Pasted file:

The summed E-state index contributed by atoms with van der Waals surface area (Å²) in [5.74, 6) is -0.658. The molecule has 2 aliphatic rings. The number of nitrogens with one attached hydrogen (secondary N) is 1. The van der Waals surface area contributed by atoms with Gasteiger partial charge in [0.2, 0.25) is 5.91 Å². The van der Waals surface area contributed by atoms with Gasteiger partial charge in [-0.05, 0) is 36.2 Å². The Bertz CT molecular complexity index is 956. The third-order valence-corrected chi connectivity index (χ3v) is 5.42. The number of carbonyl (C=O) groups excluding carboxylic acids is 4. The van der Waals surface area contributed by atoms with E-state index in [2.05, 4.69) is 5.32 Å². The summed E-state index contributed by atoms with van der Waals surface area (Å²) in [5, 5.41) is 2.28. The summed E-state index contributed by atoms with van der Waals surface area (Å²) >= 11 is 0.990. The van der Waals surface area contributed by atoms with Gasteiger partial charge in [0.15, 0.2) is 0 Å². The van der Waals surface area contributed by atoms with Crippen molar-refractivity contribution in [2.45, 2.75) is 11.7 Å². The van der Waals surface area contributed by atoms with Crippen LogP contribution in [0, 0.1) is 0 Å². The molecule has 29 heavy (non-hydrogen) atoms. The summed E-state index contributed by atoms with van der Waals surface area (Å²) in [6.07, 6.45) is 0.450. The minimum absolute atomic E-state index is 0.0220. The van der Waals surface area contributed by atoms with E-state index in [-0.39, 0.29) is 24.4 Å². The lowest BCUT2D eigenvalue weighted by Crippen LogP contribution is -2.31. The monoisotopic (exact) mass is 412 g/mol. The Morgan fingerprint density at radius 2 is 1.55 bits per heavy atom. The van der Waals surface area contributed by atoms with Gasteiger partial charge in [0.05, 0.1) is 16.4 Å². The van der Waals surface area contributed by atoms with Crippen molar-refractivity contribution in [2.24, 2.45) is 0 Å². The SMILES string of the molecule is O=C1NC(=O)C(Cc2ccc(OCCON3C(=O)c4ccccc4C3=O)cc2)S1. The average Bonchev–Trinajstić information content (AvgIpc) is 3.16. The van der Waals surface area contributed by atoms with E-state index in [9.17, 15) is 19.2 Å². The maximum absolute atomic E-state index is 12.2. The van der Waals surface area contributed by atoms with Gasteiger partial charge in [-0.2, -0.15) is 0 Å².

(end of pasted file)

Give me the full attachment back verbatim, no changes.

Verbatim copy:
The summed E-state index contributed by atoms with van der Waals surface area (Å²) in [5.74, 6) is -0.658. The molecule has 2 aliphatic rings. The number of nitrogens with one attached hydrogen (secondary N) is 1. The van der Waals surface area contributed by atoms with Gasteiger partial charge in [0.2, 0.25) is 5.91 Å². The van der Waals surface area contributed by atoms with Gasteiger partial charge in [-0.05, 0) is 36.2 Å². The Bertz CT molecular complexity index is 956. The third-order valence-corrected chi connectivity index (χ3v) is 5.42. The number of carbonyl (C=O) groups excluding carboxylic acids is 4. The van der Waals surface area contributed by atoms with E-state index in [2.05, 4.69) is 5.32 Å². The summed E-state index contributed by atoms with van der Waals surface area (Å²) in [5, 5.41) is 2.28. The summed E-state index contributed by atoms with van der Waals surface area (Å²) >= 11 is 0.990. The van der Waals surface area contributed by atoms with Gasteiger partial charge in [0.15, 0.2) is 0 Å². The van der Waals surface area contributed by atoms with Crippen molar-refractivity contribution in [2.45, 2.75) is 11.7 Å². The van der Waals surface area contributed by atoms with Crippen LogP contribution in [0, 0.1) is 0 Å². The molecule has 29 heavy (non-hydrogen) atoms. The summed E-state index contributed by atoms with van der Waals surface area (Å²) in [6.07, 6.45) is 0.450. The minimum absolute atomic E-state index is 0.0220. The van der Waals surface area contributed by atoms with E-state index in [-0.39, 0.29) is 24.4 Å². The lowest BCUT2D eigenvalue weighted by Crippen LogP contribution is -2.31. The monoisotopic (exact) mass is 412 g/mol. The Morgan fingerprint density at radius 2 is 1.55 bits per heavy atom. The van der Waals surface area contributed by atoms with Gasteiger partial charge in [0.05, 0.1) is 16.4 Å². The van der Waals surface area contributed by atoms with Crippen molar-refractivity contribution in [2.24, 2.45) is 0 Å². The SMILES string of the molecule is O=C1NC(=O)C(Cc2ccc(OCCON3C(=O)c4ccccc4C3=O)cc2)S1. The average Bonchev–Trinajstić information content (AvgIpc) is 3.16. The van der Waals surface area contributed by atoms with E-state index in [9.17, 15) is 19.2 Å². The maximum absolute atomic E-state index is 12.2. The van der Waals surface area contributed by atoms with Gasteiger partial charge in [-0.2, -0.15) is 0 Å².